A Virtuous Cycle of Failure

“The purpose of life is to be defeated by greater and greater things.” – Rainer Maria Rilke

If you’re not “failing” you’re likely not doing anything worthy of your efforts and talents.

Consider you have two (at least… ) sacred aspects: your labor and talents.

Your labor is your effort, your hard work, your doing – you actually moving.

Your talents are the things you do very well, and that you enjoy – and most importantly, allow you to enjoy yourself (there’s nothing so rewarding as you doing something well and realizing it at the time).

And now, a note about “failure:” many people hear the word and think shame and regret (of some degree)… of putting themselves “out there” and it not working out.

Please replace that definition and mode-of-thinking with the following:

Realize that every action produces a result, so there’s really no such thing as failure, there are only undesired or unintended results. But it’s all information just the same.

Everything we do has a lesson in it, if we look and are willing to learn.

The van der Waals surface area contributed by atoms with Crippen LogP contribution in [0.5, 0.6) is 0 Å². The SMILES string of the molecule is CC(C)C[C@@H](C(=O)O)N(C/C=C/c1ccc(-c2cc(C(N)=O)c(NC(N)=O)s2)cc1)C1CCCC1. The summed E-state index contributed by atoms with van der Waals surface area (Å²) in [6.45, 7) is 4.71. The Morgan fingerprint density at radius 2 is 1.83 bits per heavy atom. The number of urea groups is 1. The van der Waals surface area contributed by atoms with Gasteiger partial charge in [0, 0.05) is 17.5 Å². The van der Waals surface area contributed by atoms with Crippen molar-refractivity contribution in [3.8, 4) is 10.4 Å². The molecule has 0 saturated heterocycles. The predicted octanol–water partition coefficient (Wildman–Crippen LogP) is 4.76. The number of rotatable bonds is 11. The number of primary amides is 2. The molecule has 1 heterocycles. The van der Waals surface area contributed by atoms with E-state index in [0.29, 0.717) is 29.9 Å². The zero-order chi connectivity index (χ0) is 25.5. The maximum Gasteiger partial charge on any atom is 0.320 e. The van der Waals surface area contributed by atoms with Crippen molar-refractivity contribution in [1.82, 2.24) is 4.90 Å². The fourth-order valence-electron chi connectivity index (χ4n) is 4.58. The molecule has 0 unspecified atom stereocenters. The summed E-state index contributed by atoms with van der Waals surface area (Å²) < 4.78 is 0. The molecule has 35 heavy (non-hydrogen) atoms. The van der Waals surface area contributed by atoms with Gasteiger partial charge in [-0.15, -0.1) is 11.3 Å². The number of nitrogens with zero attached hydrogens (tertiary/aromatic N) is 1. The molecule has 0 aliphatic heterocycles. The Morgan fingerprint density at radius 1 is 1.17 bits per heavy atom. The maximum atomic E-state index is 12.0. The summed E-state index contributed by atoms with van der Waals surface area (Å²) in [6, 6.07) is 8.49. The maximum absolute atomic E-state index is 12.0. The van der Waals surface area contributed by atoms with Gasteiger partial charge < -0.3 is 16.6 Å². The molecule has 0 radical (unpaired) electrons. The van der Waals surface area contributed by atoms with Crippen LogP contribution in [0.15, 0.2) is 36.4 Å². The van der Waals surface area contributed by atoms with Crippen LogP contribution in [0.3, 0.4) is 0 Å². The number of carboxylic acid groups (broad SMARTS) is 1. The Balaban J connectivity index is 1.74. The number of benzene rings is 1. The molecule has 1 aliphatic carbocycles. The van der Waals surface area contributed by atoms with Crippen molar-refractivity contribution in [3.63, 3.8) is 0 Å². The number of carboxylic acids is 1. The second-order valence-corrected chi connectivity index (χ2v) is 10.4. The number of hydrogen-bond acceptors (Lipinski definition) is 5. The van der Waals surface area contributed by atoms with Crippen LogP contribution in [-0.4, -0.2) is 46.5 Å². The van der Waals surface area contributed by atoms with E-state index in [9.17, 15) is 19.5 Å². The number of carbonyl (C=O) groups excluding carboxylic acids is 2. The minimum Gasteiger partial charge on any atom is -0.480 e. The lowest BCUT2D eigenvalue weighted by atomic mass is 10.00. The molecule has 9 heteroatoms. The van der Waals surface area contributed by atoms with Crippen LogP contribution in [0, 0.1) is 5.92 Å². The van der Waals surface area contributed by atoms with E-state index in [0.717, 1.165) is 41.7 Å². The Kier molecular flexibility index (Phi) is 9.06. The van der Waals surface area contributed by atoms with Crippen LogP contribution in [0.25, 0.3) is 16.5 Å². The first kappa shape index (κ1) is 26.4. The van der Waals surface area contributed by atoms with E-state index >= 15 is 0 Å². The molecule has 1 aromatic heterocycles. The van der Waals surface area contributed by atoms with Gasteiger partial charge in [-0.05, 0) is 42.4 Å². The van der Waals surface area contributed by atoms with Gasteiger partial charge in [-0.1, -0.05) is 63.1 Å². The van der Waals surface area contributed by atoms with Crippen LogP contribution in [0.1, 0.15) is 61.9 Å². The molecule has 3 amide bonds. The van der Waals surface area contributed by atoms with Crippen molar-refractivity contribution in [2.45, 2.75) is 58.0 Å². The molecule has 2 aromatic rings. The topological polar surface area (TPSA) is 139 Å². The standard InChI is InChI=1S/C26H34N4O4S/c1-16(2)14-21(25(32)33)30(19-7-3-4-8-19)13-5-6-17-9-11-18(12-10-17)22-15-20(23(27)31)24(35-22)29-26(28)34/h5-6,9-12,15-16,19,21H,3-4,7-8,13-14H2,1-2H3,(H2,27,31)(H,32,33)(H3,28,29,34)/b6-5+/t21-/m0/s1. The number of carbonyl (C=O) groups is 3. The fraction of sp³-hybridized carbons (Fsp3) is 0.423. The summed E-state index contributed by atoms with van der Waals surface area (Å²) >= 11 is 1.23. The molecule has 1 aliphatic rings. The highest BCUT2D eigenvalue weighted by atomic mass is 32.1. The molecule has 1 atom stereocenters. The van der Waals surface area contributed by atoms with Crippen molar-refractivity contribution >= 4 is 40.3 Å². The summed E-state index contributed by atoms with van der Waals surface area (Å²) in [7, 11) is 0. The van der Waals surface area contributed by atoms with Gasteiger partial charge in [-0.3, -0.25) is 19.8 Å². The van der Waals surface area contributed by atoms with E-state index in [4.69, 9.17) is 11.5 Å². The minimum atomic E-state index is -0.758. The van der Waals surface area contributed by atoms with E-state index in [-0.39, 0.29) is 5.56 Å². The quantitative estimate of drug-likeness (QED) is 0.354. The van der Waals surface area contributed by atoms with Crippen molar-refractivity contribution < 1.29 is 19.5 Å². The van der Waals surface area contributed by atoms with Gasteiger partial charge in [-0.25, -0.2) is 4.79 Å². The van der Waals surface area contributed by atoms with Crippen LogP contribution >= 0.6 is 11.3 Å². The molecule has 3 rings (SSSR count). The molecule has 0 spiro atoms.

So, to circle back to Rilke’s wisdom above, if you’re going to “fail” – and thus, as I suggest, learn – why not reach a little higher and further each time.

I like to think that Rilke was being a bit playful when she chose the word “defeated” above, or at least she has her own, less-than-conventional definition of the word.

I imagine she sees defeat as an athlete sees conditioning their body and growing their capability: muscles, coordination and personal resolve must be tested and exhausted in-the-moment so they will grow stronger. And to work hard is to grow in strength and fortitude.

Thus defeats (“failures”) lead to victory.

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